SILKWORM EGGS and Silkworms

SILKWORM EGGS and Silkworms


The best rearing season is May to October. Eggs supplied from October onwards are for hatching in the following year.  In winter orders will be booked for supply in the spring. Eggs ordered in August/September are right at the end of their hatching season. Expect a lower hatch rate from end of season eggs.

 Although there are reports of using other foodplants, the only satisfactory leaf food for silkworms is Mulberry.  This is sometimes found in the gardens of large houses and old parsonages. Mulberry trees are available from larger nurseries. Any Morus species is suitable: White, Black or any other Mulberry. The larvae eat a lot, so make sure you have a good supply of leaves.

If you don't have Mulberry leaves you can rear Silkworms on artificial diet. See diet listed in this section and order with your Silkworm eggs if you want to solve the problem of finding foodplant for the Silkworms.

 Keep the eggs refrigerated until the Mulberry buds open. In 4-6 weeks the larvae are spinning their cocoons.

Instructions are not sent with the eggs but they are given below. The instructions are copyright but can be copied and printed out for your personal use.


Worldwide Butterflies & Lullingstone Silk Farm


Eggs can be incubated if you are ready immediately, otherwise place them in a refrigerator (not deep freeze), in the smallest size plastic box. The ideal temperature is 3° - 5°C.

SILKWORM REARING on artificial diet

Although Silkworms are normally reared on Mulberry leaves they can be reared at sny time of the year, feeding on artificial diet, as long as they are kept warm enough. Silkworms are kept in small plastic boxes for their early life. Later they are kept in open trays. They do not do well in cages, as other caterpillars do, neither can they be kept out of doors. The Mulberry Silkmoth no longer exists in the wild: it originated in China and may even be derived from one of the wild Bombyx (or Theophila) species, but certainly its habits have been changed by thousands of years of domestication and we think its appearance may also have changed from camouflaged shades of brown, to white and cream colours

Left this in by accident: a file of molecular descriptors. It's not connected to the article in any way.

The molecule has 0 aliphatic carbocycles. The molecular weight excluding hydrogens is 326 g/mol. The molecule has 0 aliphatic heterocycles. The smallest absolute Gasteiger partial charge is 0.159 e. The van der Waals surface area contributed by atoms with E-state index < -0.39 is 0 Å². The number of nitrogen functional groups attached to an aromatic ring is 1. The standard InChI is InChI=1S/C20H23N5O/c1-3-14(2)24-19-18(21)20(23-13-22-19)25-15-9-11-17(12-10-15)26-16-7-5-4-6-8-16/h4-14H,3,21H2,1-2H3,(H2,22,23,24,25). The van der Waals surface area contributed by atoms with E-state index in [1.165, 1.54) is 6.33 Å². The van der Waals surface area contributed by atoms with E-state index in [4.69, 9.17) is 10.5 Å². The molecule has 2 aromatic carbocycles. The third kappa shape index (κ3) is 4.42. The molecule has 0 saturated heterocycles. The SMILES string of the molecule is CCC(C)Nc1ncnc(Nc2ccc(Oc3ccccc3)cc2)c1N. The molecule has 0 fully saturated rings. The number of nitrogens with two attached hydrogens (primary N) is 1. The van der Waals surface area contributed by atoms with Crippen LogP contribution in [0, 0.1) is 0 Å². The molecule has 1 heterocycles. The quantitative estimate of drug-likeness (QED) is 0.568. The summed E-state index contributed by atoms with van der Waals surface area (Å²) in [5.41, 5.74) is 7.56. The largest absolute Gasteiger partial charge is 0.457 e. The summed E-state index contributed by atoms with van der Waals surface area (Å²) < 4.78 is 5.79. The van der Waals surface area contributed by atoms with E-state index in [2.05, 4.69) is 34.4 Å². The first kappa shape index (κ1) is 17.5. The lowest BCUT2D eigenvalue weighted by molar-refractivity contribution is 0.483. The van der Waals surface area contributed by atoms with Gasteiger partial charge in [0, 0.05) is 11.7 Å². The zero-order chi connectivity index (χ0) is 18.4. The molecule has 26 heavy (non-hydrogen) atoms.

Incubation should be carried out when you have a good supply of Mulberry leaf or artificial diet available. For leaves this is normally between May and October. If you are ging to use artificial diet, you can rear silkworms at any time of year, as long as you can keep them at the proper temperature.

Eggs require about 2-3 months cold temperature (3 - 8°C) to simulate winter, before they will hatch. Take the box of eggs out of refrigeration and hold it at room temperature (15 - 20°C) for one or two days. Then put in a place, such as an airing cupboard at 25-28oC (check this temperature first for a few hours, using a thermometer). Place a small blob of damp cotton wool or tissue in the box with the eggs. Do not stand the box on a direct source of heat (such as a radiator) and ensure that the temperature is even underneath and all round the box of eggs. Do not place in sunlight. Each day wipe out any condensation, but renew the moisture in the cotton wool or tissue. Incubation usually takes from 8 to 14 days.

When the young silkworms hatch, they must be left with their egg shells, for 2-4 hours, because their first meal is taken by eating the empty shell.

Have prepared the smaller plastic rearing box, lined with tissue in the base and with a small portion of food,

Gently coax the larvae on to the bristles of the paintbrush, one by one, and transfer them on to a neat slice of prepared diet, finally replacing the lids of both the egg box and the larvae box. Both should be kept at 25-28°C.

First week of care

Let the silkworms cluster.
 Each day wipe away any condensation and rescue any stragglers. For a number of days the silkworms just need inspection, and the removal of any unwanted condensation. When too much waste material builds up you can either remove it and replenish with fresh diet, or prepare a new piece of diet in another box, and gently transfer the larvae. Silkworms are best not handled more than is necessary, especially when they are resting to change skin, so you can settle on which method you find works best for you.

As the silkworms grow

At approximately weekly intervals, silkworms change their skins. The first signs of this come when they stop feeding and rest with their heads raised. You can see that the head capsule looks rather pushed forward and is small in comparison with the swelling behind, which is the new head. After several days, the old head capsule drops off, the skin splits, and is shrugged off the tail end. Quickly the new skin dries and the silkworm then has an increased appetite. It is always best to tend silkworms with the least possible handling, but it is especially important not to disturb them when they are resting on their pads of silk to skin change.